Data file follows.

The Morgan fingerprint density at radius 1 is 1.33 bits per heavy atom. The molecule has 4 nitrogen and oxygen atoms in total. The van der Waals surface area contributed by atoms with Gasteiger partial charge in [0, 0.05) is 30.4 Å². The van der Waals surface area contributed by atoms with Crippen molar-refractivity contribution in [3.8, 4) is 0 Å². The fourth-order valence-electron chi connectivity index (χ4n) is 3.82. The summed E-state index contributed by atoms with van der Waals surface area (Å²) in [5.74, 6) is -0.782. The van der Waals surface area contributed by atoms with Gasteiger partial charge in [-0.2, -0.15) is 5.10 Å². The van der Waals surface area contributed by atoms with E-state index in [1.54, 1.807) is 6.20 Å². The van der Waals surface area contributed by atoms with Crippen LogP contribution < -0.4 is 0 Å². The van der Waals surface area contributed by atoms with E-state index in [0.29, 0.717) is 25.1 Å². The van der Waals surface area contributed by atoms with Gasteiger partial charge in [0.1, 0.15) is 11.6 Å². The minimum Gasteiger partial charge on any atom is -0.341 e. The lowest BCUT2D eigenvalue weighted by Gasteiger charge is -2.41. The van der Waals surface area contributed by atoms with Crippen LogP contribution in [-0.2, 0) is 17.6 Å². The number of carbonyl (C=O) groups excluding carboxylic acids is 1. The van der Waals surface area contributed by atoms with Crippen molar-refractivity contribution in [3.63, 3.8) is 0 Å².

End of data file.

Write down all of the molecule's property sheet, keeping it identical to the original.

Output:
The Morgan fingerprint density at radius 1 is 1.33 bits per heavy atom. The molecule has 4 nitrogen and oxygen atoms in total. The van der Waals surface area contributed by atoms with Gasteiger partial charge in [0, 0.05) is 30.4 Å². The van der Waals surface area contributed by atoms with Crippen molar-refractivity contribution in [3.8, 4) is 0 Å². The fourth-order valence-electron chi connectivity index (χ4n) is 3.82. The summed E-state index contributed by atoms with van der Waals surface area (Å²) in [5.74, 6) is -0.782. The van der Waals surface area contributed by atoms with Gasteiger partial charge in [-0.2, -0.15) is 5.10 Å². The van der Waals surface area contributed by atoms with E-state index in [1.54, 1.807) is 6.20 Å². The van der Waals surface area contributed by atoms with Crippen LogP contribution < -0.4 is 0 Å². The van der Waals surface area contributed by atoms with E-state index in [0.29, 0.717) is 25.1 Å². The van der Waals surface area contributed by atoms with Gasteiger partial charge in [0.1, 0.15) is 11.6 Å². The minimum Gasteiger partial charge on any atom is -0.341 e. The lowest BCUT2D eigenvalue weighted by Gasteiger charge is -2.41. The van der Waals surface area contributed by atoms with Crippen LogP contribution in [-0.2, 0) is 17.6 Å². The number of carbonyl (C=O) groups excluding carboxylic acids is 1. The van der Waals surface area contributed by atoms with Crippen molar-refractivity contribution in [3.63, 3.8) is 0 Å².